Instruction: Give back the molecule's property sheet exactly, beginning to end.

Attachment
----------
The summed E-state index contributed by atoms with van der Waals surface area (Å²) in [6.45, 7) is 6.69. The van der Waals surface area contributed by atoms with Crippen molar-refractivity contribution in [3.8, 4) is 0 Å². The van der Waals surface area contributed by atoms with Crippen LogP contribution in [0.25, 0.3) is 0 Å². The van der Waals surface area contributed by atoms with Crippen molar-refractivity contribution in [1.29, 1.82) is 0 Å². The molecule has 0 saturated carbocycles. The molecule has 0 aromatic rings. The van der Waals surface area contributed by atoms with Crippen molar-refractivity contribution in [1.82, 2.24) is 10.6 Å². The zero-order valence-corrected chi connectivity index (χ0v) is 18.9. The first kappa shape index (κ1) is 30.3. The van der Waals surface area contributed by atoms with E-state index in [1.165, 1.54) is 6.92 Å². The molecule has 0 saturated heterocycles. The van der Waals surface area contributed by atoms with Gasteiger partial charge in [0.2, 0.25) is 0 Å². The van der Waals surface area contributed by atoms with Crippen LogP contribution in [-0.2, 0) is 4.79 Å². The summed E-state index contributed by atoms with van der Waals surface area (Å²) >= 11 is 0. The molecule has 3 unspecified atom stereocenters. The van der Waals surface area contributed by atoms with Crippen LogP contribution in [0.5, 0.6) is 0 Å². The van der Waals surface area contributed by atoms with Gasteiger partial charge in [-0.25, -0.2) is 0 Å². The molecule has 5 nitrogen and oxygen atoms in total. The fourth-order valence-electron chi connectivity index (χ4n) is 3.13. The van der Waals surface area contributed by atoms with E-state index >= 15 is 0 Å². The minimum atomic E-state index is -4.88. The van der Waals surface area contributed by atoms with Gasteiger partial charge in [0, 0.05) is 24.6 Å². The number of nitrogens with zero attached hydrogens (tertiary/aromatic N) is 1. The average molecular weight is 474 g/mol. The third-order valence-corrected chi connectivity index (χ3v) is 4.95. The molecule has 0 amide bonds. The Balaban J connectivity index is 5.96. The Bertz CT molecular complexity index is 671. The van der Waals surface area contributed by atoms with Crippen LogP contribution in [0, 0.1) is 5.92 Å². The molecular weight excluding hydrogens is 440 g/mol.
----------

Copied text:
The summed E-state index contributed by atoms with van der Waals surface area (Å²) in [6.45, 7) is 6.69. The van der Waals surface area contributed by atoms with Crippen molar-refractivity contribution in [3.8, 4) is 0 Å². The van der Waals surface area contributed by atoms with Crippen LogP contribution in [0.25, 0.3) is 0 Å². The van der Waals surface area contributed by atoms with Crippen molar-refractivity contribution in [1.29, 1.82) is 0 Å². The molecule has 0 saturated carbocycles. The molecule has 0 aromatic rings. The van der Waals surface area contributed by atoms with Crippen molar-refractivity contribution in [1.82, 2.24) is 10.6 Å². The zero-order valence-corrected chi connectivity index (χ0v) is 18.9. The first kappa shape index (κ1) is 30.3. The van der Waals surface area contributed by atoms with E-state index in [1.165, 1.54) is 6.92 Å². The molecule has 0 saturated heterocycles. The van der Waals surface area contributed by atoms with Gasteiger partial charge in [0.2, 0.25) is 0 Å². The van der Waals surface area contributed by atoms with Crippen LogP contribution in [-0.2, 0) is 4.79 Å². The summed E-state index contributed by atoms with van der Waals surface area (Å²) >= 11 is 0. The molecule has 3 unspecified atom stereocenters. The van der Waals surface area contributed by atoms with Crippen LogP contribution in [0.5, 0.6) is 0 Å². The van der Waals surface area contributed by atoms with Gasteiger partial charge in [-0.25, -0.2) is 0 Å². The molecule has 5 nitrogen and oxygen atoms in total. The fourth-order valence-electron chi connectivity index (χ4n) is 3.13. The van der Waals surface area contributed by atoms with E-state index >= 15 is 0 Å². The minimum atomic E-state index is -4.88. The van der Waals surface area contributed by atoms with Gasteiger partial charge in [0, 0.05) is 24.6 Å². The number of nitrogens with zero attached hydrogens (tertiary/aromatic N) is 1. The average molecular weight is 474 g/mol. The third-order valence-corrected chi connectivity index (χ3v) is 4.95. The molecule has 0 amide bonds. The Balaban J connectivity index is 5.96. The Bertz CT molecular complexity index is 671. The van der Waals surface area contributed by atoms with Crippen LogP contribution in [0, 0.1) is 5.92 Å². The molecular weight excluding hydrogens is 440 g/mol.